Wildebeest Migration Wildlife Safaris in Masai Mara June & July
June to July is a transitional period between the rains and the dry season. As they concentrate on the few remaining green patches of Savannah, these huge herds’ reform and push further north towards the Masai Mara. This final push north results in a massing along the banks of the swollen Mara River producing one of the world’s truly most spectacular sights
After four long months trekking, these animals are in desperate need of water to drink and grass to graze. Many of the young find it exceptionally difficult to come this far, sometimes going for days without water. Many die from exhaustion and thirst before they reach the Mara River, but also many survive, just, only to find one last huge obstacle in their way.
Depending on the recent rainfall sometimes the chosen crossing place is shallow, which allows the majority of the herds to cross safely. But often the river is deep and fast flowing, with steep banks either side. Many of the weaker animals are not able to cope with the strong river currents or the buffeting from other wildebeest as they swim. Hundreds of animals can die during the crossing, littering the water’s edge with corpses.
Wildebeest Migration Wildlife Safaris in Masai Mara July to October
Between July and October, the wildebeest reside in the Masai Mara, grazing the lush green grasses that the earlier rains encouraged. The mass of over 2 million animals cover the Savannah and grasslands as far as the eye can see. Predication by leopard, lion and hyena at this time is great simply due to numbers. There are just so many prey animals around that the predators have to take advantage to feed their own young, a time of plenty for all.
Wildebeest Migration Wildlife Safaris in Masai Mara October & January
October to November is when the short rains begin to fall in the south and east Serengeti, so the herds start to leave the Masai Mara, crossing the Mara River yet again, bringing all the same perils as before.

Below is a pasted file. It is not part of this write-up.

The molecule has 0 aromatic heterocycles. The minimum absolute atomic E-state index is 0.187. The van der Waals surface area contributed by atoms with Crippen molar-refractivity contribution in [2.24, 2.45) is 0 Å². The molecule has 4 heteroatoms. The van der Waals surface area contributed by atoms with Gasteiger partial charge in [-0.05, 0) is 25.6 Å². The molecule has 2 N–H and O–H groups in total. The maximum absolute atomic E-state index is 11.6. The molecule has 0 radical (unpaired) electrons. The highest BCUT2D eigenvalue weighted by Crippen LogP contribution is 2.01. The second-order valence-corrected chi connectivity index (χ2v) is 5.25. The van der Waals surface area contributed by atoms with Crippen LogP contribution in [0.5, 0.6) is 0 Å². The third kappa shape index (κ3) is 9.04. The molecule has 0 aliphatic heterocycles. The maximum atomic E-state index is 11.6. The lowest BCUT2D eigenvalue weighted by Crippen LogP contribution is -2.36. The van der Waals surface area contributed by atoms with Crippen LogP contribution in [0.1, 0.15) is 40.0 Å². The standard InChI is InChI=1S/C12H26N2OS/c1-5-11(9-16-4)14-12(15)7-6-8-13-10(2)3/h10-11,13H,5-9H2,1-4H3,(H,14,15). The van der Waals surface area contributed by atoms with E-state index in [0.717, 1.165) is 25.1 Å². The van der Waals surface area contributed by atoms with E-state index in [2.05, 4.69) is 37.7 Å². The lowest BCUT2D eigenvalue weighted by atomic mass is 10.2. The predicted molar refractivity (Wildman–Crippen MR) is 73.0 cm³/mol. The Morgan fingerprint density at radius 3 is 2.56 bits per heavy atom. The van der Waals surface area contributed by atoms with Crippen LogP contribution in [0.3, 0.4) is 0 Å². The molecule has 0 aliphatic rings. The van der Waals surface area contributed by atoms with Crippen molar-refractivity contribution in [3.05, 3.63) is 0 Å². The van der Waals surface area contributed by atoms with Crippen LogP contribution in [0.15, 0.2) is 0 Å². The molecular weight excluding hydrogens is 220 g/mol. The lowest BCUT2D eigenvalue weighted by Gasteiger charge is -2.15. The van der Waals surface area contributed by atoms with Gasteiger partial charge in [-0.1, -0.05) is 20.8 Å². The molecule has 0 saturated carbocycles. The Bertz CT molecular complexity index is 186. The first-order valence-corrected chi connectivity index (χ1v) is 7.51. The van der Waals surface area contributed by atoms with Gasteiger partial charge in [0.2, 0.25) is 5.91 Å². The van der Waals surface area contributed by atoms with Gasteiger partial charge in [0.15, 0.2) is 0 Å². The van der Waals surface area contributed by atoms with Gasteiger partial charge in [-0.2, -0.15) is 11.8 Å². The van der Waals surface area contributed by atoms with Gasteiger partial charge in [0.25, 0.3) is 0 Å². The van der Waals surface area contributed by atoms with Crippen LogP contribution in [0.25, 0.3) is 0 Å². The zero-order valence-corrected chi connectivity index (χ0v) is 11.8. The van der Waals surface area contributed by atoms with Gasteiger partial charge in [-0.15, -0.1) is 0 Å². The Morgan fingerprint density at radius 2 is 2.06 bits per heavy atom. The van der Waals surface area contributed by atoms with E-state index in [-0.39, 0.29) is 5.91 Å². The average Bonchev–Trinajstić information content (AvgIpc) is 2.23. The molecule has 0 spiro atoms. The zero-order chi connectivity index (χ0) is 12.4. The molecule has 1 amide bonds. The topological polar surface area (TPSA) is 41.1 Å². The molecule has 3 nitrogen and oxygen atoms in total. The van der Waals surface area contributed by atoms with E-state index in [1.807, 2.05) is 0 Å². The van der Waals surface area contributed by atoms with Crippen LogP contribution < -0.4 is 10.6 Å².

They head slowly back to the Serengeti’s eastern plains. By the time they arrive it will be February and the cycle is complete. Arrival at the calving grounds marks the end of this, and the start of the next year’s migration. In all 250,000 wildebeest die during this 1,800-mile journey, the sick, the lame, old and very young, but the next calving will produce around 500,000 new calves who must take their chances along with the adults on the following ‘Great Migration’. (Being a natural event the timings of this migration may vary from year to year).
Why the Wildebeest Migration Wildlife Safaris in Masai Mara Occurs
The entirety of the migration is dependent upon the coming of the rains. In Africa’s hot and dry climate, such huge numbers of animal life cannot be sustained by one place. They have such a dramatic effect on the grazing pastures, taking no time at all to completely exhaust the available food supply.
As the rains come at different times in the Serengeti and the Masai Mara, so the animals are driven to Search for the rain-ripened grasses and water to drink. Wildebeest need to drink every day or at least every other day. So, this clockwise constant search for favorable conditions pushes the herds onwards, month by month in order to feed themselves and their young.
Open plains away from the majority of predators. The rains herald the birth of many animals’ young in Africa; such is their dependence on water. If the majority of young are born around the same time and are able within a few minutes to keep up with their mothers and the constantly moving herds, they are more likely to avoid predication.